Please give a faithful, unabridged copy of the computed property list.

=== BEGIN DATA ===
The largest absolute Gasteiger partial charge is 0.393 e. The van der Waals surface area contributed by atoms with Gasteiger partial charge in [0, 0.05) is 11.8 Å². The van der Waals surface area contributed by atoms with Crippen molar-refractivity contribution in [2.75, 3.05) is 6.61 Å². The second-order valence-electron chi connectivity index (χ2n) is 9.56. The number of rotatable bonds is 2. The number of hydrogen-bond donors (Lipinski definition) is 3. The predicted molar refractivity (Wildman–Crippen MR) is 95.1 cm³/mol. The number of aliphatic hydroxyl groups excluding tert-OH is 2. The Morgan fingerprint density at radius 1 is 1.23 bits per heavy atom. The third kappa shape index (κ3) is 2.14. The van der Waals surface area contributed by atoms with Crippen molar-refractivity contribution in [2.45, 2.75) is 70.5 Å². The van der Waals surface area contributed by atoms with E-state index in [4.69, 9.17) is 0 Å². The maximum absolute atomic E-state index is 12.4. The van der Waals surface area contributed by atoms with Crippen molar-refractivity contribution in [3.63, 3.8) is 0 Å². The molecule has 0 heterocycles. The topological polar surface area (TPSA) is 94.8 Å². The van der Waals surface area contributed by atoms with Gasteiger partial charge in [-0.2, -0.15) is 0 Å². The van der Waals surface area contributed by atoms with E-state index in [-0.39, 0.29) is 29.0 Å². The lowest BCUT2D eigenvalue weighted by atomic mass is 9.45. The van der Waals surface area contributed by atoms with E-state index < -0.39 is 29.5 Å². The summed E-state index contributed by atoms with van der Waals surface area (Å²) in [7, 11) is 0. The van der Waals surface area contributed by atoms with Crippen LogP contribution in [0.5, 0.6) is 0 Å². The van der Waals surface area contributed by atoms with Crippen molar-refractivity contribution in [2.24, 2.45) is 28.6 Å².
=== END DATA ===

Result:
The largest absolute Gasteiger partial charge is 0.393 e. The van der Waals surface area contributed by atoms with Gasteiger partial charge in [0, 0.05) is 11.8 Å². The van der Waals surface area contributed by atoms with Crippen molar-refractivity contribution in [2.75, 3.05) is 6.61 Å². The second-order valence-electron chi connectivity index (χ2n) is 9.56. The number of rotatable bonds is 2. The number of hydrogen-bond donors (Lipinski definition) is 3. The predicted molar refractivity (Wildman–Crippen MR) is 95.1 cm³/mol. The number of aliphatic hydroxyl groups excluding tert-OH is 2. The Morgan fingerprint density at radius 1 is 1.23 bits per heavy atom. The third kappa shape index (κ3) is 2.14. The van der Waals surface area contributed by atoms with Crippen molar-refractivity contribution in [2.45, 2.75) is 70.5 Å². The van der Waals surface area contributed by atoms with E-state index in [4.69, 9.17) is 0 Å². The maximum absolute atomic E-state index is 12.4. The van der Waals surface area contributed by atoms with Crippen molar-refractivity contribution in [3.63, 3.8) is 0 Å². The molecule has 0 heterocycles. The topological polar surface area (TPSA) is 94.8 Å². The van der Waals surface area contributed by atoms with Gasteiger partial charge in [-0.2, -0.15) is 0 Å². The van der Waals surface area contributed by atoms with E-state index in [-0.39, 0.29) is 29.0 Å². The lowest BCUT2D eigenvalue weighted by atomic mass is 9.45. The van der Waals surface area contributed by atoms with E-state index < -0.39 is 29.5 Å². The summed E-state index contributed by atoms with van der Waals surface area (Å²) in [7, 11) is 0. The van der Waals surface area contributed by atoms with Crippen LogP contribution in [0.5, 0.6) is 0 Å². The van der Waals surface area contributed by atoms with Crippen molar-refractivity contribution in [2.24, 2.45) is 28.6 Å².